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Ofuro, Japan's sustainable bath

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Paula Sánchez
Content Manager at iAgua and Smart Water Magazine Sometimes I write.

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  • Ofuro, Japan's sustainable bath

Japan is a country with many ancient traditions. For Westeners, some of the most striking are those to do with bathing rituals. Furo, also known as Ofuro, a traditional Japanese bath, is one of them.

For the Japanese, who have a particular predilection for water, bath time is not a moment of hygiene, but a moment of relaxation. In other countries, however, our bathing culture is completely different.  

Japanese communal bath house

Ofuro is an important part of the lifestyle of the Japanese, who after a long day's work come home looking forward to relaxing and warming themselves in these wooden bathtubs. This ritual, which does not seek to cleanse the body but the mind, was already put in practise by the Egyptians, who 5,000 years ago had discovered the benefits of this type of bathing.

In Japan, baths are normally taken in three different places: the ofuro, (your own house), the Sento, (Japanese communal baths) and the Onsen (Japanese hot springs).

Ofuro is the most common form of bathing in Japan, perhaps because it is the easiest way, as more and more citizens can afford to have a bathtub at home.

In Japan, families bathe in order. The eldest and male members go first. In a typical family, the order would be similar to this: first the grandfather, then the father, the son, the grandmother, the mother and lastly, the daughter.

Japanese communal bath house

In their own houses, the Japanese have well-differentiated bathing areas. This could be compared to the French, who usually have their toilet in a separate room from the rest of the bathroom, the Japanese also have the toilet separate from the bathing area, with the difference that the whole floor is waterproof.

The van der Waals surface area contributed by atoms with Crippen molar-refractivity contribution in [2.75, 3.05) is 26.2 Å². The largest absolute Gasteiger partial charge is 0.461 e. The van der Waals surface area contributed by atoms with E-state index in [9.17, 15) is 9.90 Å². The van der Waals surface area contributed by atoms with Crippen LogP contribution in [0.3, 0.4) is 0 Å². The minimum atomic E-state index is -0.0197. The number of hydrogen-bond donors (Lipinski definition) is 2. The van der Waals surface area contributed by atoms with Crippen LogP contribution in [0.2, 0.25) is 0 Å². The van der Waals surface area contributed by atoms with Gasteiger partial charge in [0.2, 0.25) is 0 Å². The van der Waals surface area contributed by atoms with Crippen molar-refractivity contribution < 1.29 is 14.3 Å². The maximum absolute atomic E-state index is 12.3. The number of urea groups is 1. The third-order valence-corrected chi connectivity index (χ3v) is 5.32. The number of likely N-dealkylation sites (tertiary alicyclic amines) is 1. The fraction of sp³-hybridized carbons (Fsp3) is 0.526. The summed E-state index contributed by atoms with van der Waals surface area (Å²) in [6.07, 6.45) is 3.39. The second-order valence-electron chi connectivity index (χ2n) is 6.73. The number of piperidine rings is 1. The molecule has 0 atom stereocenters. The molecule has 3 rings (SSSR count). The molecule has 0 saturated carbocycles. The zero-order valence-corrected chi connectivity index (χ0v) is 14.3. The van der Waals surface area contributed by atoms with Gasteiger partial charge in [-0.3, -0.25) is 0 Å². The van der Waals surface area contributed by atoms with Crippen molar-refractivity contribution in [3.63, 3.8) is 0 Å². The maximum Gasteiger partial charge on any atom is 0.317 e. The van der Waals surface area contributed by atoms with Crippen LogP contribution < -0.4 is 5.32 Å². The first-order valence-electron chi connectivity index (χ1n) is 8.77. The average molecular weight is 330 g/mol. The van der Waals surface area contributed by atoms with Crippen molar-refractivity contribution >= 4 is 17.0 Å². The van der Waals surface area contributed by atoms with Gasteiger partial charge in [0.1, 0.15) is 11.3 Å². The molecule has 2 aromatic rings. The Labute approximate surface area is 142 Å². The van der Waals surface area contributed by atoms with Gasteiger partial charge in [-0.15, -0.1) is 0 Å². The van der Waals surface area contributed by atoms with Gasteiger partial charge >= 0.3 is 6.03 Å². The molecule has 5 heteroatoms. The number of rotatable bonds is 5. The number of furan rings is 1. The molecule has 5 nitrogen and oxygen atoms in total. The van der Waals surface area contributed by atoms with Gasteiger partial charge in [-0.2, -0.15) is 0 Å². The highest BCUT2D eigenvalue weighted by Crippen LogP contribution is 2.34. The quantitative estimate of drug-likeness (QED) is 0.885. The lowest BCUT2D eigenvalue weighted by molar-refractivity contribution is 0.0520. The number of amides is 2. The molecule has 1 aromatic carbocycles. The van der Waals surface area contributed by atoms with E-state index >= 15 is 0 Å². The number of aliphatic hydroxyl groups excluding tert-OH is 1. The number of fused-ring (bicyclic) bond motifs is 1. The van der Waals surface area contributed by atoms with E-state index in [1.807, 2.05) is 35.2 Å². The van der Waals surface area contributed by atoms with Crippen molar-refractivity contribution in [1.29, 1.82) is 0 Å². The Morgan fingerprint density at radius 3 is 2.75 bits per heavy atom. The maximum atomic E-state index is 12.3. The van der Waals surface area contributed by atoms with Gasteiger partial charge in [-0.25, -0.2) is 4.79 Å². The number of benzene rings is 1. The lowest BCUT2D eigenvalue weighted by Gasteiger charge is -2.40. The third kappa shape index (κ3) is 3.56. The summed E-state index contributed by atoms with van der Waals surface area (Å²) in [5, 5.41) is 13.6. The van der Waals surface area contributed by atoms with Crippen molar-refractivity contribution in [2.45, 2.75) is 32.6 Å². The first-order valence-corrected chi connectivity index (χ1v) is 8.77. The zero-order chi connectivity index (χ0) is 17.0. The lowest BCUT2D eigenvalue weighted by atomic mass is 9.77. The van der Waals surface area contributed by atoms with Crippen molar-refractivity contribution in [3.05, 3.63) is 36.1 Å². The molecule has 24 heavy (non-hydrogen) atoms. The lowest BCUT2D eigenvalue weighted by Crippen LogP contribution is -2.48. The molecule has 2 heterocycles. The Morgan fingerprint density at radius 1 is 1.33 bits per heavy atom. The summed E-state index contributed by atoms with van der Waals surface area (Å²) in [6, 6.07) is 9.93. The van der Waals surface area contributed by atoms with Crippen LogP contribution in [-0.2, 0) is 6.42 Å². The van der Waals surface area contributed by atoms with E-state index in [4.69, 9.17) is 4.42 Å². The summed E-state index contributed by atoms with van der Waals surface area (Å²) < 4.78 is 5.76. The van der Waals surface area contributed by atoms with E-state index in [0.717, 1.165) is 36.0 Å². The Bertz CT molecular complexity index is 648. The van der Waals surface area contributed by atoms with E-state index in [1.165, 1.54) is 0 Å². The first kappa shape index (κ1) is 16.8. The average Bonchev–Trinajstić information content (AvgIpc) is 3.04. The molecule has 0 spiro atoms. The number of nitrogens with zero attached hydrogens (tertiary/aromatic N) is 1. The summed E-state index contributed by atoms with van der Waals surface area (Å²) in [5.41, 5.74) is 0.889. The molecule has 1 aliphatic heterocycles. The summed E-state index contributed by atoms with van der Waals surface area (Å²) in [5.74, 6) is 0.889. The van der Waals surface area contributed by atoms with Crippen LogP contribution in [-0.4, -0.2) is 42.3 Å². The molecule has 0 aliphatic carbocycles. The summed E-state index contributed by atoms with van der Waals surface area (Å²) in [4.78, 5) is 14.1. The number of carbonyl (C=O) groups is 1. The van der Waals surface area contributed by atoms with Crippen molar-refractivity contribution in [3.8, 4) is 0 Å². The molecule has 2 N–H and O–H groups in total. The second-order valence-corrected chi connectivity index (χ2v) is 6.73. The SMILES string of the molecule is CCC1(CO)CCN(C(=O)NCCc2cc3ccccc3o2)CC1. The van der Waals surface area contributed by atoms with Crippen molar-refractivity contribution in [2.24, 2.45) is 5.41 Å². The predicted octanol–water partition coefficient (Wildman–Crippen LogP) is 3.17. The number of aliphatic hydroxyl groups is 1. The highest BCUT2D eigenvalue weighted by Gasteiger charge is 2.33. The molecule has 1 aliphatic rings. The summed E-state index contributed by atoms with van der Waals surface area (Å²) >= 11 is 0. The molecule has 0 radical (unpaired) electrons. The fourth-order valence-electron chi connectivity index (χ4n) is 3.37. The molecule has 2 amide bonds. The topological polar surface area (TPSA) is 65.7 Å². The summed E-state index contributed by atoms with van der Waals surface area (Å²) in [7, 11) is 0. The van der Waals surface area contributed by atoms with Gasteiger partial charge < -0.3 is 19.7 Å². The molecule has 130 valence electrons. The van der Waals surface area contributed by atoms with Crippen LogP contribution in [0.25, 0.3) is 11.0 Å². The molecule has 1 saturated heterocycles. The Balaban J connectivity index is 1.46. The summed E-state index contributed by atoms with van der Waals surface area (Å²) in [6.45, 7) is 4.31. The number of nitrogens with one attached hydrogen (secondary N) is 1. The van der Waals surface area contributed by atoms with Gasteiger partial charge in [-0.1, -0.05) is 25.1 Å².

In the bathing area there is a shower hose or a bucket of water with which to rinse. On the bathroom floor, next to the bathtub, there is usually a stool where you can sit down to lather your hair and body. And then, only when they have rinsed their whole body, can they enter the bathtub.

It is essential to wash thoroughly before entering the bath, as this is where all members of the family bathe and must be kept clean. Bathtubs in Japanese homes have a lid to keep the water warm until the next member bathes.

Modern ofuro bathtubs have temperature control. Their design is rectangular and they measure about 60-70 centimeters, deeper than western bathtubs. These bathtubs are completely filled with water until they consider it should be discarded.

Traditional ofuro

Circular economy

The water in the ofuro is usually around 40 degrees. This high temperature helps the body relax and keep warm, and this is why they normally bathe before going to bed, as they believe it helps fall asleep and removes the stress from the body.

Since the new bathtubs have a temperature control, it helps save water, since it can be kept warm. Depending on its use, water can be reused for days. In large families, where parents and children take daily baths, the baths are usually refilled once or twice a week, but this depends entirely on the families and some households maintain the same water longer.

The Japanese are extremely conscious of wasting water and use an innovative system to recycle the water they discard from their bathtubs. After the water is no longer useful for their baths, they connect their tubs to a washing machine and use this water to wash their clothes.

In this way, water saving and relaxation are more connected than ever.

It may not be a deep-rooted custom in Europe yet, but there are Japanese bathtubs for two people worth approximately 2,500 euros.

If not, we can always connect our shower with our washing machines and recycle our water.

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